Apple and Google dominate the beacon marketplace today. Apple iBeacons were the first to hit the market in 2014, closely followed by Google’s Eddystone beacons in 2015.

Other beacon standards are beginning to emerge as beacons find new and diverse applications.

Beacons and Health & Safety

While current beacon applications are exciting, as health and safety professionals we are driven by a more noble purpose – keeping people safe in their workplaces. How can this beacon technology help keep people safe on the job?

We see four broad application classes for beacons in workplace safety:

1. Location, location, location – Knowing where your people are, especially when they are in distress, is invaluable in the quest for zero incidents. Beacons provide a cost-effective and scalable solution. Beacons, while simple to install, also allow for a wide range in location monitoring, from a range of 100 feet all the way down to a few feet, depending on the application.

Unlike GPS-based systems that work only outdoors with a clear view of the sky, beacons work indoors or outdoors. Hazardous areas such as confined spaces, by their very nature, preclude access to a clear open sky, making GPS-based systems ineffective.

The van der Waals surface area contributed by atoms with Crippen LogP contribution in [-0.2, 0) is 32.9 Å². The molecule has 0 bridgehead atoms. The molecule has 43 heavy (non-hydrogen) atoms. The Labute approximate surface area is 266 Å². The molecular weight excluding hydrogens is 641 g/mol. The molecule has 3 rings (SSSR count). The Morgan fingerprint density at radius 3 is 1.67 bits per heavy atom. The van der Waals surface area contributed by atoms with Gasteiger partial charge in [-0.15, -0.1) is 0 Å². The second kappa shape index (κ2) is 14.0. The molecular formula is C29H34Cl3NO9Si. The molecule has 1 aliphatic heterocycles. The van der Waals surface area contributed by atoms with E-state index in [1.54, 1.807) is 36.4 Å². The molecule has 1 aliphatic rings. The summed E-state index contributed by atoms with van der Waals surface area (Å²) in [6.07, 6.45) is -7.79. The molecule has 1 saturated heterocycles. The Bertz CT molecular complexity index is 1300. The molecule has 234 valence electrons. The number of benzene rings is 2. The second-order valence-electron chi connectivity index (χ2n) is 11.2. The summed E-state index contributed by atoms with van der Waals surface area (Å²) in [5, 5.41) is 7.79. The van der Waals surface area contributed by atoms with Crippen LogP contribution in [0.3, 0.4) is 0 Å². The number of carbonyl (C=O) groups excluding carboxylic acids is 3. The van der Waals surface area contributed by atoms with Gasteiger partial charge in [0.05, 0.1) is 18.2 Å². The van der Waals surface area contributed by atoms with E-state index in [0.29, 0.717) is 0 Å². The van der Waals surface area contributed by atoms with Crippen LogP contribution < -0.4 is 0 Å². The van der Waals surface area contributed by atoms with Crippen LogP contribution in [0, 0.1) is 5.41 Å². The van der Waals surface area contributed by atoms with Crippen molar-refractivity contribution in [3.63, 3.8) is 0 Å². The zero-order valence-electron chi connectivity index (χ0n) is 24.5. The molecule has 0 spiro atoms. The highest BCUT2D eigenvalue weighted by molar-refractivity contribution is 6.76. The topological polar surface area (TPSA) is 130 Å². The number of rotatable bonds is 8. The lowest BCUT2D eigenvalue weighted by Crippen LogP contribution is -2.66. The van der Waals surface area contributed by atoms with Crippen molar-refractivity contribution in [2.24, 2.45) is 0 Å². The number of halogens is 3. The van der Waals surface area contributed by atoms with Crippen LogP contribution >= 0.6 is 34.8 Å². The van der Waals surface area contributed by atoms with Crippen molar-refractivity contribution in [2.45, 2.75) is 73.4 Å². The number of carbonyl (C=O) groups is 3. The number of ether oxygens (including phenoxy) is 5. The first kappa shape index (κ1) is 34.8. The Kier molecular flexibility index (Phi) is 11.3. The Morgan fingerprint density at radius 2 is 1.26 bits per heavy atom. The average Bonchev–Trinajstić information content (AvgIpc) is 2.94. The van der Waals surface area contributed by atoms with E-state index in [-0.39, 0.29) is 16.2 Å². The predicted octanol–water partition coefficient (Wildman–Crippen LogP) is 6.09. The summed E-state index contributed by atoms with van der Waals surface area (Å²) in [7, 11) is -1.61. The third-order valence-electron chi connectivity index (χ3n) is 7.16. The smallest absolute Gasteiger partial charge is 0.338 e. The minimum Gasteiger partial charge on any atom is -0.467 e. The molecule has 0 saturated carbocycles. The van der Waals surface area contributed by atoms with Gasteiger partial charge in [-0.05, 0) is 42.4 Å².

Wi-Fi-based location systems triangulate on signal strength of Wi-Fi access points to determine the location of people and assets. While Wi-Fi-based location monitoring works indoors and outdoors, it requires a high density of access points, making it cost-prohibitive. Typical Wi-Fi installations are optimized for coverage and require significant investment to convert to support location monitoring. Beacons provide a means to enhance Wi-Fi-based location systems without increasing the density of access points. Beacons – along with a conventional Wi-Fi installation optimized for coverage – can be a cost-effective way to introduce location monitoring to areas with conventional Wi-Fi coverage.

Similarly, beacons can improve the accuracy of smartphone location services that triangulate on cell tower signal strength. Without beacons, locations provided by smartphones can be very inaccurate indoors (~+/- 1000 ft).